With the ability to track temperature, humidity, wind speed, wind direction, rainfall, UV, solar radiation, barometric pressure, dew point and rainfall rate, there's not much the WS-1001 can't tell you.
There's a built-in screen, or you can pair it with the Weather Underground app and view all its readings there. Cleverly, it also adds your Ambient Weather Observer's readings to the app's network of weather stations, so others in the area can get accurate localised weather reports.
There's a lot more to home security than alarms and 'Beware of The Dog' signs. You can now get a fairly high-tech setup without spending a great deal, and the Piper Classic Camera is a good start.
A 180-degree HD camera gives you access to live video at any time from an app. It can also send you alerts when rooms are entered or doors are opened, offers two-way audio, and can be linked to other home automation products, such as smart lights and alarms.
Keep it somewhere visible and it will act as a deterrent to would-be burglars – and if the worst happens and someone does break in to your home, at least you'll have high-quality video of them.
Building a smart home can be expensive, but in the long run it can save you money. Take the Nest Learning Thermostat for example. Sure, it's pricey, but it turns the heating down when there's no-one home, and pushes you towards maintaining energy-saving temperatures.
It's convenient and it's largely automated, learning what temperatures you like and programming itself, but if you want to take control yourself a simple app gives you all the management tools you need.
Sonos has your music needs covered, but for video the incredibly affordable Chromecast is one of the best, and certainly best-value, options.
Once it's plugged into your TV you can cast almost anything from your phone or tablet to it in just a couple of taps, turning a dumb screen into a smart one.
Even if you already have a smart TV Chromecast is worth considering, given that it works with a huge range of content, enables you to cast your phone screen, and works without a remote.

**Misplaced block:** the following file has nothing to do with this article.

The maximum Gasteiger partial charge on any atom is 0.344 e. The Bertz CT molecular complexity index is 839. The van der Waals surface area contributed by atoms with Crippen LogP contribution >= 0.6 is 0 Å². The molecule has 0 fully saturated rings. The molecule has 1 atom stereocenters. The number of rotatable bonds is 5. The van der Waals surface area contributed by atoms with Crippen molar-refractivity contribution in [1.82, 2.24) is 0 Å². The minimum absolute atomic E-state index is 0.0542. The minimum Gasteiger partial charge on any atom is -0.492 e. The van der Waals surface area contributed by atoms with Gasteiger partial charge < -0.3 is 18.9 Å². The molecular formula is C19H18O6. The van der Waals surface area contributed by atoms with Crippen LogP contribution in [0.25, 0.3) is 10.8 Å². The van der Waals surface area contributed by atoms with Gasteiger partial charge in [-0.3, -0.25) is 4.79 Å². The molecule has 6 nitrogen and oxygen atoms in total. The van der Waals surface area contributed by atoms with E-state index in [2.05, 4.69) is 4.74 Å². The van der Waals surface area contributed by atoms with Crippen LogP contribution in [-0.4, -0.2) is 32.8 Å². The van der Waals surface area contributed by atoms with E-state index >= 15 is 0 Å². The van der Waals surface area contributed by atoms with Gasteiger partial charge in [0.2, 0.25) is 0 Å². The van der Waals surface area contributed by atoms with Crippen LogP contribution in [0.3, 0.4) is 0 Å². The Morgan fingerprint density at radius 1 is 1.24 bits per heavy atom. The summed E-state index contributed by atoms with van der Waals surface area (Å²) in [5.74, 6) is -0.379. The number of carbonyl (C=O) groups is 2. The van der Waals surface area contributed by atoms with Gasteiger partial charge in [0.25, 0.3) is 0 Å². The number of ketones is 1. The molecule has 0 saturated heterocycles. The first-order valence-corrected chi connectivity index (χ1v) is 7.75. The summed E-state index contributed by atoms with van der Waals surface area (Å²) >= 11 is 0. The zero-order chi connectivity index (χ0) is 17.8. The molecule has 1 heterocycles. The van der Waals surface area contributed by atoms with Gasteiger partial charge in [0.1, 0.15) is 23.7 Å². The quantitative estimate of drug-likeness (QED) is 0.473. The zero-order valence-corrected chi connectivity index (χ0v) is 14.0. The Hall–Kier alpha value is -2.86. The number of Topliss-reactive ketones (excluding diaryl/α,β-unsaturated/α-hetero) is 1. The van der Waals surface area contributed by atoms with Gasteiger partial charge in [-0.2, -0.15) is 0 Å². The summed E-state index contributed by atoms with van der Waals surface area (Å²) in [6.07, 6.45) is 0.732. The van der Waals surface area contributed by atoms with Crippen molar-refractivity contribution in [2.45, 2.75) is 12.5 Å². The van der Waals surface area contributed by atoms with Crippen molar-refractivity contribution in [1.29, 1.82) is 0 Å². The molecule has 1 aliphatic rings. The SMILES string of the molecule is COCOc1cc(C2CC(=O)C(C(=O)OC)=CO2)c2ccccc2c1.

And it's now better than ever – version two of the device recently launched, with faster streaming and a stylish new design.
Powered by Amazon’s assistant, Alexa, is one of the smartest things you can have in your home right now. Its voice recognition is intuitive, and improves as you use it. You feel like you’re actually talking to Alexa rather than selecting from a list of commands.
It’s easy to set up and connect to other smart tech in your home, and the ever-expanding list of possible synergies includes Amazon Music and , naturally, but also Nest, Netatmo, Philips Hue, Sonos, and more.
Google’s smart home assistant is rapidly improving, and is a real contender to Alexa’s crown. Provided you use the voice command it can understand it will change the temperature of your thermostat, switch on your lamp connected to a smart plug, or call up a clip from your favourite show on .
looks good too, with a customisable colour base, and although its speakers aren’t the best quality they’ll tap into an unparalleled music library. With a growing ecosystem of hardware connections that includes Nest thermostats, Philips Hue lightbulbs and platform, it’s a good bet for the centre of your smart home.
A smart, sturdy smoke and carbon dioxide alarm that sends alerts directly to your phone. It removes the annoyances of most smoke alarms: it will automatically test its batteries regularly and alert you when they need replacing, and if you accidentally set it off while cooking you can stop an alarm from your phone or a simple wave of the hand (no more cushion wafting).
At night it will light up if you walk underneath it on the way to the kitchen, which is handy. It also syncs with to send video of any hazards to your phone and Nest’s thermostat to turn off the heating if Carbon Monoxide is detected. It’s a bit of kit that gives you peace of mind.
BeOn’s smart bulbs will light up a room well but their standout features focus on keeping your home secure. They’ll learn your normal lighting pattern and play it back when you leave the house to put off would-be burglars.